/* 3. Create producer thread(s) */

/* 4. Create consumer thread(s) */

/* 5. Sleep */

/* 6. Exit */

}

  • The Producer and Consumer Threads

The producer thread will alternate between sleeping for a random period of time and inserting a random integer into the buffer. Random numbers will be produced using the rand r(unsigned int *seed) function, which produces random integers between 0 and RAND MAX safely in multithreaded processes. The consumer will also sleep for a random period of time and, upon awakening, will attempt to remove an item from the buffer. An outline of the producer and consumer threads appears as:

#include <stdlib.h> /* required for rand_r(…) */ #include “buffer.h”

void *producer(void *param) {

buffer_item item;

while (true) {

/* sleep for a random period of time */

sleep(…);

/* generate a random number */

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item = rand_r(…);

if (insert_item(item))

fprintf(“report error condition”);

else

printf(“producer produced %d\n”,item);

}

void *consumer(void *param) {

buffer_item item;

while (true) {

/* sleep for a random period of time */

sleep(…);

if (remove item(&item))

fprintf(“report error condition”);

else

printf(“consumer consumed %d\n”, item);

}

  • Thread Creation in the Pthread Package

The following code sample demonstrates the Pthread APIs for creating a new thread:

#include <pthread.h>

void *thread_entry(void *param) { /* the entry point of a new thread */

}

int main(…) {

pthread_t tid;

pthread_attr_t attr;

/* get the default attribute */

pthread_attr_init(&attr);

/* create a new thread */

pthread_create(&tid, &attr, thread_entry, NULL); …

}

The Pthread package provides pthread attr init(…) function to set the default attributes for the new thread. The function pthread create(…) creates a new thread, which starts the execution from the entry point specified by the third argument.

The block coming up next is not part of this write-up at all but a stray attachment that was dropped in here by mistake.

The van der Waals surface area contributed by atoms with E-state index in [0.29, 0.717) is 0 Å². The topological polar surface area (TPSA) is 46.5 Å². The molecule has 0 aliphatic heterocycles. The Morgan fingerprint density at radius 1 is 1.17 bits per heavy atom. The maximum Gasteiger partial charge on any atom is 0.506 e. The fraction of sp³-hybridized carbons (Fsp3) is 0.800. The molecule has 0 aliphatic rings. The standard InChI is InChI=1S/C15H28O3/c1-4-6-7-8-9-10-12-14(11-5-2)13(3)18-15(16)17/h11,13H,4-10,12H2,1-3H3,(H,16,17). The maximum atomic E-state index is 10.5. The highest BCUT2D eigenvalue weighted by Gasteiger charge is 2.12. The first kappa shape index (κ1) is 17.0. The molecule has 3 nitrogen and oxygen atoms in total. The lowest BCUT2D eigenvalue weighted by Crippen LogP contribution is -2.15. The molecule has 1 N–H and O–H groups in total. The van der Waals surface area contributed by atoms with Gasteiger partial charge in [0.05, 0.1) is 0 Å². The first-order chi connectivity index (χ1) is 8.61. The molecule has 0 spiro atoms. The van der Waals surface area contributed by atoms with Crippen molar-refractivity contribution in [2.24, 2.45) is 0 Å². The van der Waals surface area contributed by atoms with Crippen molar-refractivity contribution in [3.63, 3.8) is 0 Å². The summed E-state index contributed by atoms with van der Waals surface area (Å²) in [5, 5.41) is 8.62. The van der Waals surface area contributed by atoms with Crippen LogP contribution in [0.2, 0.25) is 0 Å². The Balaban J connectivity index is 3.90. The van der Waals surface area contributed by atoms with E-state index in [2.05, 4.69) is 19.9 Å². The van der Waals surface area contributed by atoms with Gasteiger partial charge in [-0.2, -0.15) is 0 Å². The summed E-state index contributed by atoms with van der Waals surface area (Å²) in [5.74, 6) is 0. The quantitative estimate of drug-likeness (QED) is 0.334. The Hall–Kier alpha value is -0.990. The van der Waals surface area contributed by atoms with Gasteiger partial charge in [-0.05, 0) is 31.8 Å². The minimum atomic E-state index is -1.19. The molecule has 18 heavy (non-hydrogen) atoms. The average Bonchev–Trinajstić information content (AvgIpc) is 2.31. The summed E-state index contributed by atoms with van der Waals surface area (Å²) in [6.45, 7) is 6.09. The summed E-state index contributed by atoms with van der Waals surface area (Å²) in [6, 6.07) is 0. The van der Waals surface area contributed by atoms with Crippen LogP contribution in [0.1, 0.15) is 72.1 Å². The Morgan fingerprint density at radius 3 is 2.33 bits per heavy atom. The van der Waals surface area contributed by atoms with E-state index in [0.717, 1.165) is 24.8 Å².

• Mutex Locks in the Pthread Package

The following code sample illustrates how mutex locks available in the Pthread API can be used to protect a critical section:

#include <pthread.h>

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pthread_mutex_t mutex;

/* create the mutex lock */

pthread_mutex_init(&mutex, NULL);

/* acquire the mutex lock */

pthread_mutex_lock(&mutex);

/*** critical section ***/

/* release the mutex lock */

pthread_mutex_unlock(&mutex);

The Pthread package uses the pthread mutex t data type for mutex locks. A mutex is created with the pthread mutex init(&mutex, NULL) function, with the first parameter being a pointer to the mutex. By passing NULL as a second parameter, we initialize the mutex to its default attributes. The mutex is acquired and released with the pthread mutex lock(…) and pthread mutex unlock(…) functions. If the mutex lock is unavailable when pthread mutex lock(…) is invoked, the calling thread is blocked until the owner invokes pthread mutex unlock(…). All mutex functions return a value of 0 with correct operation; if an error occurs, these functions return a nonzero value.

  • Semaphores in the Pthread Package